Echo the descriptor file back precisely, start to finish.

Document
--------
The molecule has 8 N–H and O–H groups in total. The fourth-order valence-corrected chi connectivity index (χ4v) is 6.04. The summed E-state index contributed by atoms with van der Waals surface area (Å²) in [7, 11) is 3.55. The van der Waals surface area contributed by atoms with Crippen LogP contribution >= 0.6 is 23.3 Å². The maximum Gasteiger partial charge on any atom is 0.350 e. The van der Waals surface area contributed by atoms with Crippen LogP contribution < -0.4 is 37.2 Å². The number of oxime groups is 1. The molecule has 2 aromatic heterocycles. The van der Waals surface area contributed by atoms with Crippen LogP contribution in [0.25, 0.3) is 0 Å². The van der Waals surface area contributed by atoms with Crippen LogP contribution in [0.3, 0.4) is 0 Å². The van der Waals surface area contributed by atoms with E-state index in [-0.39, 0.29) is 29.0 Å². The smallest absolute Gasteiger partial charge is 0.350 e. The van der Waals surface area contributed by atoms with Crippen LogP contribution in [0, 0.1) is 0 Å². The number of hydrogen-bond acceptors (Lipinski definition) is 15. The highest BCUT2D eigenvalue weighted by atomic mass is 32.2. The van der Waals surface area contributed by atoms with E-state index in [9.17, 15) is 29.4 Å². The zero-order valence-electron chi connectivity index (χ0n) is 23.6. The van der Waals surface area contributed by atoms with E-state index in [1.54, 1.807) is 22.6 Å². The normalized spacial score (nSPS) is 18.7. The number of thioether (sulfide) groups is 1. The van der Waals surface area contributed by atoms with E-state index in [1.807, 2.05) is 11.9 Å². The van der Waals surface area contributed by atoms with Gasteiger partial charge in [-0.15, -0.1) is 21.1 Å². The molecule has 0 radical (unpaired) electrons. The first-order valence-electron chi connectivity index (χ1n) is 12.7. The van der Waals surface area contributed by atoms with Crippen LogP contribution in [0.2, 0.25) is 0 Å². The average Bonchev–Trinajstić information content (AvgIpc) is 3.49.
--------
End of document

The molecule has 8 N–H and O–H groups in total. The fourth-order valence-corrected chi connectivity index (χ4v) is 6.04. The summed E-state index contributed by atoms with van der Waals surface area (Å²) in [7, 11) is 3.55. The van der Waals surface area contributed by atoms with Crippen LogP contribution >= 0.6 is 23.3 Å². The maximum Gasteiger partial charge on any atom is 0.350 e. The van der Waals surface area contributed by atoms with Crippen LogP contribution < -0.4 is 37.2 Å². The number of oxime groups is 1. The molecule has 2 aromatic heterocycles. The van der Waals surface area contributed by atoms with Crippen LogP contribution in [0.25, 0.3) is 0 Å². The van der Waals surface area contributed by atoms with Crippen LogP contribution in [0.3, 0.4) is 0 Å². The van der Waals surface area contributed by atoms with E-state index in [-0.39, 0.29) is 29.0 Å². The smallest absolute Gasteiger partial charge is 0.350 e. The van der Waals surface area contributed by atoms with Crippen LogP contribution in [0, 0.1) is 0 Å². The number of hydrogen-bond acceptors (Lipinski definition) is 15. The highest BCUT2D eigenvalue weighted by atomic mass is 32.2. The van der Waals surface area contributed by atoms with E-state index in [9.17, 15) is 29.4 Å². The zero-order valence-electron chi connectivity index (χ0n) is 23.6. The van der Waals surface area contributed by atoms with E-state index in [1.54, 1.807) is 22.6 Å². The normalized spacial score (nSPS) is 18.7. The number of thioether (sulfide) groups is 1. The van der Waals surface area contributed by atoms with E-state index in [1.807, 2.05) is 11.9 Å². The van der Waals surface area contributed by atoms with Gasteiger partial charge in [-0.15, -0.1) is 21.1 Å². The molecule has 0 radical (unpaired) electrons. The first-order valence-electron chi connectivity index (χ1n) is 12.7. The van der Waals surface area contributed by atoms with Crippen LogP contribution in [0.2, 0.25) is 0 Å². The average Bonchev–Trinajstić information content (AvgIpc) is 3.49.